Onwards and upwards.

McKim’s first campaign for the Canadian Beverage Container Recycling Association (CBCRA) had yielded incredible results and put the organization back on pace to reach its ultimate goal of a minimum 75% recovery in Manitoba. But, even with this early success, CBCRA could not rest on its laurels. To keep increasing recovery habits, McKim and CBCRA needed to introduce a new message to the market — or risk audience fatigue and indifference to the previous call to action.


What they told us: There’s confusion around specific container types

In addition to the risk of fatigue, research was showing varying levels of recovery for different container types, and in different communities. For example, Manitobans widely understood that aluminum cans and plastic bottles were recyclable, but audiences were less sure about glass bottles, juice boxes and gable top containers, and the lower recovery results for these container types reflected that confusion.

We also observed some specific patterns in different communities across the province: in northern communities, glass bottles recovery was particularly low; in southwest communities, juice boxes showed lower recycling recovery.


What we saw: A unique opportunity to segment messaging

Closing these perceived knowledge gaps became the key focus of the campaign: we aimed to raise recycling recovery for less-recycled items, while maintaining the high recovery for others. So, in contemplating our strategy, we considered what beverage each container type was most often associated with. Aluminum cans are closely aligned with pop. So are plastic bottles, but increasingly, they’re more associated with water and energy drinks. Glass bottles, Tetra-style packs and gable tops are most often associated with juice.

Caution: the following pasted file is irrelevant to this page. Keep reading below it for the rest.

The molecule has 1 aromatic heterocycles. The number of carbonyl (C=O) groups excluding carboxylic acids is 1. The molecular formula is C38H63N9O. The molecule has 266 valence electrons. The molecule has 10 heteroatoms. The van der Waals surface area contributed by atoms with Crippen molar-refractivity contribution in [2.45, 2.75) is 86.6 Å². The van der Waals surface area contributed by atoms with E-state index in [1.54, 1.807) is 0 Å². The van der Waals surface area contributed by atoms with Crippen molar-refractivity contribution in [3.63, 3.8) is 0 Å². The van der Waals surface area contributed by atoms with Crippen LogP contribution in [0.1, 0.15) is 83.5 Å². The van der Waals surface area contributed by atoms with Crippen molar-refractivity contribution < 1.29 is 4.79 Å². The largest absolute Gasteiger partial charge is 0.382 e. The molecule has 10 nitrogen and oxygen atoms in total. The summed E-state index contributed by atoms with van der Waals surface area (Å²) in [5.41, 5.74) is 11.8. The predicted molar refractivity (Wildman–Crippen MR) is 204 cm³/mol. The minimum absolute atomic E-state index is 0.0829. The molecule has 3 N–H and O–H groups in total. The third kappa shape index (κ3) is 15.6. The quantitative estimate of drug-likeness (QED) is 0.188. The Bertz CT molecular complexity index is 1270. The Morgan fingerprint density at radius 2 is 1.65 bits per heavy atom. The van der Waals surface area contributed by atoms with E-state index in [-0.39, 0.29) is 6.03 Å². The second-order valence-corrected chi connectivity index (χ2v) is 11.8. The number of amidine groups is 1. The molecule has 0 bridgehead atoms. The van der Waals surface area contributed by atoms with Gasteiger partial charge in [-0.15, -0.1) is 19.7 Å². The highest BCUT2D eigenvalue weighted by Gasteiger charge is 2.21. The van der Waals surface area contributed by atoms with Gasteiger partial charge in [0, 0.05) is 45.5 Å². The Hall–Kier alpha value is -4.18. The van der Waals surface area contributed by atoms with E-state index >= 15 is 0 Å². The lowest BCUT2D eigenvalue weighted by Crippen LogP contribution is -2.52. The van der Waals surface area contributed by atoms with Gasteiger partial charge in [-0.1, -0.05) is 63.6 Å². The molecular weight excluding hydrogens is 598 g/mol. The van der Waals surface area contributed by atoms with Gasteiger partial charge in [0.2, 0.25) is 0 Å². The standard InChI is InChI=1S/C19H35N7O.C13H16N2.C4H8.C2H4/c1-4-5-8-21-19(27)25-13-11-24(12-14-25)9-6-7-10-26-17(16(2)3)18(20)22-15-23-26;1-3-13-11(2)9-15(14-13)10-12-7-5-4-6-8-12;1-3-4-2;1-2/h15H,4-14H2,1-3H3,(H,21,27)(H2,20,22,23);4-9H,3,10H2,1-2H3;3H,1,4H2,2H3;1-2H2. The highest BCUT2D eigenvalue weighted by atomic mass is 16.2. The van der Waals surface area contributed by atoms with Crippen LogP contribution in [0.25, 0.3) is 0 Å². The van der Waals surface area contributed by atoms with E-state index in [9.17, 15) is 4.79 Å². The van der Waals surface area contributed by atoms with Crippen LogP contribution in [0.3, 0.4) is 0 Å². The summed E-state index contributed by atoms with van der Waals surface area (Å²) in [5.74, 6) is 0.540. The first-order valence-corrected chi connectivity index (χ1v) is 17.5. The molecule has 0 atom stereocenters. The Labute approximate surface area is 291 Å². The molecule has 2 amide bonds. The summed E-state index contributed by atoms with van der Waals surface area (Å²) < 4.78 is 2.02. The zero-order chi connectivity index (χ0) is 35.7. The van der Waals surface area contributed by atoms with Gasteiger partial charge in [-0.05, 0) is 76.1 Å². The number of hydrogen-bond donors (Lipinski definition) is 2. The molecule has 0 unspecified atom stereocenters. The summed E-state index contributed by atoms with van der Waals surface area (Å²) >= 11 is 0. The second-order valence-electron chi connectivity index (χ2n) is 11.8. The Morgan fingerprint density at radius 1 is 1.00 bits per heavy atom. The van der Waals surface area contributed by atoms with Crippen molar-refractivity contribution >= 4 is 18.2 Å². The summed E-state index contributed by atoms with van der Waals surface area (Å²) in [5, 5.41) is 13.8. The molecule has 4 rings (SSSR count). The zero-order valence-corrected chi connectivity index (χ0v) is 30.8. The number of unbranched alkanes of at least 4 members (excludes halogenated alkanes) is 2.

This division of products led to two opportunities for audience segmentation, which we used to inform our creative approach. First, the target audiences for different beverage types, also differ. Young people are more often consumers of energy drinks; children and parents are a prime audience for juice; and adults are more likely to drink diet soft drinks.

Second, each of these beverage types has a marketing trope associated with it. Bottled water is often promoted by showing crystal-clear lakes and rivers. Energy drinks use high-intensity, upbeat messages. Soda is often a lifestyle brand. In other words…

Different people drink different drinks. 
And different drinks come in different containers.

While plainly obvious, this insight helped inform a creative strategy that would allow us to specifically target underperforming audiences and communities.

Enjoy It. Recycle It.

Building on the integrated approach used in the Transformation campaign, we leveraged advertising tropes to create ads that were on-category for each beverage type. We then based our media selection to place the ads where their respective audiences were most likely to see them. For instance, broadcast ads were created for plastic bottles, Tetra-style packs and aluminum cans; and each was placed during programming most likely to be viewed by audiences likely to choose to drink bottled water, boxed juice and canned soda, respectively.

The ongoing innovations in digital media helped us be even more precise online. Using geo-targeting and geo-fencing, we were able to target mobile ads to specific gathering places and communities, and distribute specific beverage container-themed creative to those audiences. This allowed us to target specific audiences (such as young people, with energy drink-themed creative) and entire communities (such as a higher proportion of glass bottle-themed creative in northern communities, or boxed drink-themed creative in the southwest).

A common line linked all of these themes together: “Enjoy it. Recycle it.” This straightforward approach not only unified the various campaign assets, but provided a memorable call to action irrespective of beverage type or beverage consumer.


The “Enjoy it. Recycle It.” campaign continued CBCRA’s upwards trajectory. The campaign resulted in a 6.6% increase in total beverage container recovery, helping CBCRA achieve its highest level of recycling recovery to date. By the end of the campaign, nearly two-thirds of all beverage containers sold in Manitoba were being recycled.


increase in total recovery.


recovery rate (+4%).